I've been on holiday for the last 10 days, hence no post. Before I went on holiday, it was a pleasure to hear Simon Bliss speaking at one of our "Talking Practice" lectures on the subject of how jewellery is represented in photography and film.
A very interesting talk in advance of his forthcoming book on the same subject.
Also on the subject of film, I was privileged to be able to go to the opening of the "Flatpack" film festival which was a celebration of the work of Segundo de Chomón, a film maker from the end of the 1800s through to the 1920s who not only pioneered early cinema but also was highly influential in his use of special effects, creating little surrealist masterpieces of great charm and wit. It is hard to imagine how audiences would have 'read' these films, but from from the point of view of a sophisticated cinema-goer, they are quite amazing and their influence can be felt in the works of many of my favourite film-makers, most notably Jan Švankmajer and the Quay brothers.
As can be seen from the image above, the event was held in a very odd setting: the semi-derelict "Grand Hotel" on Colmore Row in Birmingham, so it was an evening of urban exploration as well as one of cinema. It was also very, very cold!
There was yet another "Made in the Middle" event too, another "Meet the Maker" evening with some different makers and some the same, myself included. I bought a brooch by Melanie Tomlinson, illustrator-turned-jeweller:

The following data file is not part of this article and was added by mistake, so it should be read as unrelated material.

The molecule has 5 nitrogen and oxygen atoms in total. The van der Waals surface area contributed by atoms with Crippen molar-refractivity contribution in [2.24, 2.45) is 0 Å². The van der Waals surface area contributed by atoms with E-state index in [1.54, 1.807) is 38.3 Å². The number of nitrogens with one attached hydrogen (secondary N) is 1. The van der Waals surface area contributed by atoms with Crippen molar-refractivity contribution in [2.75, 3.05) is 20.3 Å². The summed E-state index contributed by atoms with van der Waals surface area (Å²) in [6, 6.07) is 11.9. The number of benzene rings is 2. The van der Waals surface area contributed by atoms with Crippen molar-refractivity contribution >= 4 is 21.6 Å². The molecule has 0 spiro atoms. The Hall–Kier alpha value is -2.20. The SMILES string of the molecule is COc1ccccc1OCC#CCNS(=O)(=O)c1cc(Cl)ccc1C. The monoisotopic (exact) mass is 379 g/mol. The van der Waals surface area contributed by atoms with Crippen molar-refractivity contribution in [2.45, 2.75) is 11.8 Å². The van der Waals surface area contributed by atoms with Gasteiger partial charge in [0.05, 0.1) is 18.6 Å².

It reminds me of the robin that sits in the garden, quite unconcerned, while I weed and dig, waiting for me to uncover a worm or something. Strangely tame.
Melanie's drawings are really beautiful, reminding me very much of old-school scientific illustrations.
It was also great to hear Zoe Robertson talking about her new works:
There is something very appropriate about this shot of my colleague, Drew Markou, kneeling in supplication at the base of a fantastic work by my other colleague, Anna Lorenz as it is an altarpiece which she had made for a German church.
Quite wonderful. I could have done it more justice with a better photograph, but it has been whisked off to it's new home.
Off to Brighton for the break, only to discover that my favourite bookshop in the town has shut down. The notice in the window needs no comment from me:
Brighton continues to frustrate and delight in equal measure. Where else could you find Dante in a bad wig?
And I'm very pleased to see the sheer volume of queer graffiti:
How well I remember the "beeb man" sitting on a lesbian! It is all a bit like the early 1980s again. While I enjoy the thrilling activism of it all, I despair at the need for it again, just when I thought I was post-queer...
Spent a lot of time in the garden as well and it is now shaping up a bit more to be the productive vegetable plot I planned last year. Unfortunately, it had been neglected for so long - not terribly, but it had been left in a state of being semi-wild - that it has needed a heap of work to get it even remotely workable for production. More pleasure and frustration when the asparagus plot produced this:
Which, of course, I can't cut. In the hackneyed words which almost every gardener knows (but for which I can find no source), "If you want an asparagus bed, you should have planted it five years ago".